‘Celtic Fragments' from Whisky Trail - a rare and beautiful reward(April 06, 2013)
The faithful beauty of this album is in the way the band arranges its fragments – amalgamating elements from the past with contemporary interpretation to create a fascinating whole. They combine dreamlike tunes, English and Gaelic renditions of ancient Irish songs, and blend the styles and expertise of extremely talented musicians. The result is the latest album from Whisky Trail – ‘Celtic Fragments’.
For those familiar with the entrancing music of Whisky Trail finding faultless Irish music hailing from Italy should be no surprise whatever. Then again, those that might express astonishment should consider the spread and influence of Irish music across ancient Europe. It is music that slides its way into life from all angles – the power of religion, the depths of struggle, dismay and oppression, day-to-day toil and shadows of mystery – all are encapsulated in its spread. Growing from a tradition as natural and fundamental to its people as the air they breathe. And that’s exactly what you get with ‘Celtic Fragments’.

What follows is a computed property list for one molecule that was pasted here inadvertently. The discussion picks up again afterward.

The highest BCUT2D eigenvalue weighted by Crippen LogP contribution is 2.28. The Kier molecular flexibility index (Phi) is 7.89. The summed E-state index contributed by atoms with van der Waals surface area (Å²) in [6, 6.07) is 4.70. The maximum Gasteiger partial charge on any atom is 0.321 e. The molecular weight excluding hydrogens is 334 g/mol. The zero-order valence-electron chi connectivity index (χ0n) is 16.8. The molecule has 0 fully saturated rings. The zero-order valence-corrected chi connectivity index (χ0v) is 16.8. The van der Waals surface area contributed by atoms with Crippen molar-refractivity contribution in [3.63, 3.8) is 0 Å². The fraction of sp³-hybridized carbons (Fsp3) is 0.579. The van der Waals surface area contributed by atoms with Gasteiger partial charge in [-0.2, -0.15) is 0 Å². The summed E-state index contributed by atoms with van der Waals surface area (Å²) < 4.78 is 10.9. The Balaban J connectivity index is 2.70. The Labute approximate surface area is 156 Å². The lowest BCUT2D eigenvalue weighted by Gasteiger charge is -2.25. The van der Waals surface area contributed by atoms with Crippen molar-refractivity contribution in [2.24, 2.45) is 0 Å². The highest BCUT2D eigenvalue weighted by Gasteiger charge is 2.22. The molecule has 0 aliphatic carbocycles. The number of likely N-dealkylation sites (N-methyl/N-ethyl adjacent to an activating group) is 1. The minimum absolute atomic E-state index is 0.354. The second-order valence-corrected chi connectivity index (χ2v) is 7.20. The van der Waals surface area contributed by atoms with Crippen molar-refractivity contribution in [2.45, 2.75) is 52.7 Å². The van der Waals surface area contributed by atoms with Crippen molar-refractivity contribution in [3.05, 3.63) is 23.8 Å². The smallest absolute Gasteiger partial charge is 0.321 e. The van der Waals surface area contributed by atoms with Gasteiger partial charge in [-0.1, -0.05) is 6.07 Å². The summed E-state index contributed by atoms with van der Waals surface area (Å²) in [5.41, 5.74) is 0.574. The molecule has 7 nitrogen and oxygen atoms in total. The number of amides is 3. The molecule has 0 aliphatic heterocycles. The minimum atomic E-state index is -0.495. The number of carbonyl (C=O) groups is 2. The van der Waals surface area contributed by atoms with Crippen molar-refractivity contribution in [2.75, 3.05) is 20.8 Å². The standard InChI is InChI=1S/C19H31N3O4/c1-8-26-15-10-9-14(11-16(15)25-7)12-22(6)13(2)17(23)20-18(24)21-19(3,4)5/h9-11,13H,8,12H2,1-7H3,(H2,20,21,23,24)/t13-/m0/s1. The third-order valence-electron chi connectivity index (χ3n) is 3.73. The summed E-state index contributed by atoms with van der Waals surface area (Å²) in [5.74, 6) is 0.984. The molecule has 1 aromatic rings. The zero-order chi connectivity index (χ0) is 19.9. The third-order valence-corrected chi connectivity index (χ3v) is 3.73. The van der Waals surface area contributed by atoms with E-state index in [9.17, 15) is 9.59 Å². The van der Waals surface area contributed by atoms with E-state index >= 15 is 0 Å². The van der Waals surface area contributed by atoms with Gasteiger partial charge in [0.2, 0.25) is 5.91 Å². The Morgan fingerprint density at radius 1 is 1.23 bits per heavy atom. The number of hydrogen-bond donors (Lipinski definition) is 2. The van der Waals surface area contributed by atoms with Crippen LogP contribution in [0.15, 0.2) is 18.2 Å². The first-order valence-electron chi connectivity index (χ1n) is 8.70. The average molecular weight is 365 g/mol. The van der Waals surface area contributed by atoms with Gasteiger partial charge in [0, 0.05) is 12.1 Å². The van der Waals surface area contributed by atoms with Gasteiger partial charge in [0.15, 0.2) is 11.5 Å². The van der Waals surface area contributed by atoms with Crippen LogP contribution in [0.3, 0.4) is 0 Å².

Whisky Trail offer a proliferation of such music from the delightfully sung ‘The Small Leprechaun’, the rich splendour of Gaelic poetry with ‘Scél lem dúib’, haunting sounds of pipes and strings encompassed by ‘Leprechaun’s Dance’, and the lingering essence of ‘And Play All a Melody’. There’s a stunning composition built around W.B. Yeats’‘The Lake Isle of Innisfree’ plus an equally powerful and moving ‘Iascach muir’ – evocative and riveting. This collection of tunes and songs flow together building from ‘roots to branches’ to flower into splendour. Listening to this album is a rare and beautiful reward and worth taking time to relish.
On the album Whisky Trail are Giulia Lorimer (vocals) Vieri Bugli (fiddle, mandola, vocals) Luca Busatti (guitar, vocals) Stefano Corsi (Celtic harp, harmonica, harmonium, pedal-bass, vocals) Massimo Giuntini (uilleann pipes, whistles, bodhran, vocals) with Piero Bubbico (Scottish snare drum).
Reviewer: Dan Holland